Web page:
The drainage systems of camps formed in fields are making life, for many, particularly difficult. However, some settlements, such as Automeca, where the camp committee has worked closely with the British Red Cross on developing drainage systems, are better able to withstand the rains.
Last month, I was in Haiti making a short video about the emergency operation. It’s vital that good water and sanitation conditions can be maintained to avoid a massive public health disaster and I got to see how the International Red Cross and Red Crescent Movement was getting prepared.
I spoke to Maxime Jean, 43, who lives in a camp in Leogane – which was at the epicentre of the quake – where the Red Cross is now working. He said: “I was outside my house with my daughter when the quake happened.
“My wife and son were inside the house and it came crashing down. I can’t say how they survived but only God knows the answer to that.
“After the quake, I went to different communities, meeting people and getting them together in camps and trying to get the help they needed, such as water. I did this because I believe that if someone needs help then I should help them.
“The Red Cross is helping us build these latrines. I went to the office to speak to them about the fact that we needed help and now it’s being done.
“They are also doing hygiene promotion with us, to teach people to wash their hands after using the toilet – I mean they know this but we are reminding them because people are forgetting.”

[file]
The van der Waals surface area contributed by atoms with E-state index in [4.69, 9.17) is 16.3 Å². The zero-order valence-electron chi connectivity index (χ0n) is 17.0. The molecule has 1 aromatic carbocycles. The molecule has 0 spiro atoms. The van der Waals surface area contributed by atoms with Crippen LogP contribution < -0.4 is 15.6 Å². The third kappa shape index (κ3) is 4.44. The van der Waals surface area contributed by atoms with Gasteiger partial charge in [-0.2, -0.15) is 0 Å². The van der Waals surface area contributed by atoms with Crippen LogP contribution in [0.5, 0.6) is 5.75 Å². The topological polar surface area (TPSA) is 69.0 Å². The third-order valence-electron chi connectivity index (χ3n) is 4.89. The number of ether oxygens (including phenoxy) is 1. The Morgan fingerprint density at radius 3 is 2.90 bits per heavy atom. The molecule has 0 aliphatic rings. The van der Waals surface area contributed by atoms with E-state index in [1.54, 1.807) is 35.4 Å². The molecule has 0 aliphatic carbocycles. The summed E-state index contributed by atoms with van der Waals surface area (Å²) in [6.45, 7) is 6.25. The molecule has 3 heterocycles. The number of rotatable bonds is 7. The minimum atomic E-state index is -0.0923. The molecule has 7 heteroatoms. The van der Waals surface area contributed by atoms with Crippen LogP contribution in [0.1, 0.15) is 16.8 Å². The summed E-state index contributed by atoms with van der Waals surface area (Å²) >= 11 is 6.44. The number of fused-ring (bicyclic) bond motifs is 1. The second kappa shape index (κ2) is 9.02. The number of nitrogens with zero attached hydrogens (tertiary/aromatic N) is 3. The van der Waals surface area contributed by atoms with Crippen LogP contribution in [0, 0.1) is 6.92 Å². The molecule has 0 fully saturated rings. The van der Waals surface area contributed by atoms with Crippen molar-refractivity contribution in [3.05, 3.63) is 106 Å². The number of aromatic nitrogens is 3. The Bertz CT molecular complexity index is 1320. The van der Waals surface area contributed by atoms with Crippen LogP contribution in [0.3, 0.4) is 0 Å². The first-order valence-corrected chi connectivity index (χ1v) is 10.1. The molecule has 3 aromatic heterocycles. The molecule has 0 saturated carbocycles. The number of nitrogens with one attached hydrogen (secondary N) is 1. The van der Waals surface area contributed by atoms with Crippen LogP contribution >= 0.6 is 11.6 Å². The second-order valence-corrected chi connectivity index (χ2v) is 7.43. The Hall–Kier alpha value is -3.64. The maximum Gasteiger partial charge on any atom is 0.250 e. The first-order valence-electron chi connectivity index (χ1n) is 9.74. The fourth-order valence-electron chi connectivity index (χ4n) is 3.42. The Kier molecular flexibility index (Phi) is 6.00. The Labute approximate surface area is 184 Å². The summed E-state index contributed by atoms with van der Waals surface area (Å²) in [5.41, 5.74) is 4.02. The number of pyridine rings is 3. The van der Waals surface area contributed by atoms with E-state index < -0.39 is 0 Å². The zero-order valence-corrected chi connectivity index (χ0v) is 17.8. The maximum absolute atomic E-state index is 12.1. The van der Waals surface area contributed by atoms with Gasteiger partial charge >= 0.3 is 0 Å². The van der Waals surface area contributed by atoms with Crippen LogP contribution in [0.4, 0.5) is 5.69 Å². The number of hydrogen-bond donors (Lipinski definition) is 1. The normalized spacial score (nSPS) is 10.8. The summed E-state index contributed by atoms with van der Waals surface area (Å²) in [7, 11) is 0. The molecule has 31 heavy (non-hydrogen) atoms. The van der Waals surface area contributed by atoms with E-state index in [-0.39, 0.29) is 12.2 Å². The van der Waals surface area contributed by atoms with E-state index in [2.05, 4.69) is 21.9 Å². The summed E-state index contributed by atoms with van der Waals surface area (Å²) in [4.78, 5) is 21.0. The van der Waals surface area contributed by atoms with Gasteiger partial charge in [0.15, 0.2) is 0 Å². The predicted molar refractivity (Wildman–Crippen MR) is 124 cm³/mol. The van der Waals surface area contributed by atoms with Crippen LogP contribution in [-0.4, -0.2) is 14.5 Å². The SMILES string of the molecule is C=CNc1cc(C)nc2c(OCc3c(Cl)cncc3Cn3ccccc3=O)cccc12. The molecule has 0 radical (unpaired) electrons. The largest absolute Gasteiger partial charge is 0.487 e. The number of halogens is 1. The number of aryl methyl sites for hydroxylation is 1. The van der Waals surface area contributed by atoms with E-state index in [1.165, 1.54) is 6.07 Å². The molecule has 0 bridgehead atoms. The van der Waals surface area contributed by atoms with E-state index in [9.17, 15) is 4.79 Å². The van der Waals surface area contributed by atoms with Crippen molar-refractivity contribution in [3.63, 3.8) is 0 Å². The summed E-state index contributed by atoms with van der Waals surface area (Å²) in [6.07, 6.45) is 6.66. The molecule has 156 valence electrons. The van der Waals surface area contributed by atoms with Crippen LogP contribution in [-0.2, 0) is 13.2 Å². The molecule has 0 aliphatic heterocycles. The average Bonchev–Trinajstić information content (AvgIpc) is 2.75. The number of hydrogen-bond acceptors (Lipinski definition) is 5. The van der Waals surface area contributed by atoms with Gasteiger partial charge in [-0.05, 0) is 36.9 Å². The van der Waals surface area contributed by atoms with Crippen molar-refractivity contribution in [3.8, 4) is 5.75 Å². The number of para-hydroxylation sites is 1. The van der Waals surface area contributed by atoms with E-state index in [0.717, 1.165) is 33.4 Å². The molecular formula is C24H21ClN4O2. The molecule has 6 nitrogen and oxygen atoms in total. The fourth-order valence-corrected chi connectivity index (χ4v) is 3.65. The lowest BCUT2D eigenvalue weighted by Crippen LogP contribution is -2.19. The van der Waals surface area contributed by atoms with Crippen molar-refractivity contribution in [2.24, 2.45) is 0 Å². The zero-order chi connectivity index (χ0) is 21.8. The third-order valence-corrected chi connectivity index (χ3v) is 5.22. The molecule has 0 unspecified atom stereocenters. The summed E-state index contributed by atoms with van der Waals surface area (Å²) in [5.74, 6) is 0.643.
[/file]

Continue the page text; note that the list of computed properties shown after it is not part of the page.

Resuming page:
At the moment, the heavy rains are causing damage to latrines in some temporary settlements. A major concern is the potential for widespread diarrhoea, which can be fatal for children, as well as the increased levels of mosquito-borne malaria.
The Red Cross is continuing to improve and maintain sanitation facilities in vulnerable settlements by building tank latrines – as opposed to pit latrines – which are better able to withstand the rains.
Conditions for people in the camps remain extremely challenging. However, all the work that has gone into preparing for the rainy season means the public health disaster that was feared has so far been avoided.
The next big test for Haitian communities struggling to get back on their feet will be the hurricane season, which typically starts in May.
The Red Cross is helping 120 camps get prepared with early warning systems for dangers ranging from epidemics to flooding. It is identifying large communal shelters and evacuation routes, as well as training community members in first aid and basic search and rescue.
Health and hygiene promotion also remain a priority and volunteers are handing out mosquito netting, cleaning drains, collecting rubbish and improving sanitary conditions.
Finally, medicines and relief items are being prepositioned in Port-au-Prince and other areas in case the roads become inaccessible.